Sports

After 33 years, crew legend shows no signs of stopping

Crew coach Gavin White shares a life-long connection to Temple.

Gavin White has been affiliated with Temple in some way his entire life.

He’s currently in the midst of his 33rd year as coach of the crew team. White’s father Gavin White, Jr., was just finishing up a Temple football career at the time he was born. Shortly after, his father became the Temple Athletic Director. White attended Temple from 1969-1973 and was a member of the crew team his final three years. He took over as head coach in 1979 and never looked back. Aside from leading Temple to seven appearances in the Royal Henley Regatta and 20 Dad Vail Regatta Varsity 8 titles, White also taught undergraduate Physical Education until his recent retirement from the classroom.

White’s track record has not gone unrecognized. He gained international merit when he was asked to coach the men’s four at the 2000 Olympics in Sydney, and again in 2003 when he coached the men’s pair with coxswain to the gold medal at the FISA World Rowing Championships in Milan, Italy. White is a 1985 inductee into the Temple Athletic Hall of Fame. More recently, he was the recipient of the 2009 Lifetime Achievement Award at the 17th Annual Joy of Sculling Conference.

The Temple News: Did you ever imagine you would be at Temple for so long?

Gavin White: Hell no. I went away from Temple for two years to get my master’s at the University of Maryland. I came back to teach at Temple and they said, ‘Hey we need someone to coach [crew].’ I told them that I would give it a try and the rest is history.

TTN: Did you have any background in crew before coming to Temple?

GW: No, not at all. I played basketball at Temple my freshman year. I played football and basketball in high school. My friend from day camp from when I was 12 years old told me to try out [for crew] in college, so I did. I didn’t have any background at all. My father was a football player, all my uncles were basketball and football players. There was no connection at all whatsoever. But as you can tell, it stuck.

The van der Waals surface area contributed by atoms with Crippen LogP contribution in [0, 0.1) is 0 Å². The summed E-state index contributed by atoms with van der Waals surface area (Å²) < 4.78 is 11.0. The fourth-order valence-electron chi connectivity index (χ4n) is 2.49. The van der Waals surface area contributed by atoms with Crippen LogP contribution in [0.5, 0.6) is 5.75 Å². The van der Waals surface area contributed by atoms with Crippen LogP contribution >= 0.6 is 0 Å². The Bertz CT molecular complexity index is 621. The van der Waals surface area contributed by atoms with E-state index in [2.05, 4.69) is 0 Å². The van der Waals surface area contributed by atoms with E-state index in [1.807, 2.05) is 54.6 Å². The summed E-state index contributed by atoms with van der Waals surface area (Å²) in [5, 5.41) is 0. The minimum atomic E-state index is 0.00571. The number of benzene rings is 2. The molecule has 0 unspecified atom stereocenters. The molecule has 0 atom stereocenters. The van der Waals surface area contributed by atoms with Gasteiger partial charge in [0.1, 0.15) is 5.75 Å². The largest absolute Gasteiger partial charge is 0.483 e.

TTN: Was there ever a point in your career where you thought you might leave Temple?

GW: There have been a couple of people who approached me over the years. Purdue approached me before when their [crew] coach was leaving. They said they would offer me a lot of money to come out there, and a lot of perks. But word on the street is I was born into the Temple family. My mom was pregnant with me while she was going to Temple football games every weekend watching my dad play. I was born in January that year, he graduated in May. Temple is in my blood I guess you could say. There’s no way I was ever going to go anywhere else.

TTN: [Senior] Chris Roberts said he’s in the best shape of his life thanks to you. Is your workout regiment something you pride yourself on?

GW: That’s the main component of my system, is the workouts. I mean, I don’t do too much with technique. I’m not a technician. The main thing I like doing is the workout scheduling, trying to peak guys at the right time. We have a luxury here with being on the water, where I’ve been working with them the last three weeks. Some of the other schools we compete against are just getting into form. [Roberts] is one of those kids that has come a long way. He had a lot of injuries his first three years. We used to kid him that some part of his body would fall off in the water every time he raced.

TTN: Was balancing teaching, coaching and a personal life ever a difficult task for you?

GW: Frankly, I don’t know how I did it. I woke up every morning, did our morning workout, [taught] all day at school, while coming back in the afternoon sometime for a second workout. Now that I’m just coaching and not teaching, I realize that was wearing me out.

TTN: If you had to put a timetable on how much longer you’ll be coaching, what would you say?

GW: Well if you talk to the opposing coaches they’ll always tell you, ‘This is Gavin’s last year.’ And that’s been going on for the last 20 years. I haven’t set a date to retire. It could be this year, it could be the next. I don’t feel like I need to win any more titles. I’m not anxious to do it for me, I just don’t like walking away from these kids. Having this group of kids is special.

Tyler Sablich can be reached at tyler.sablich@temple.edu or on Twitter @TySablich.

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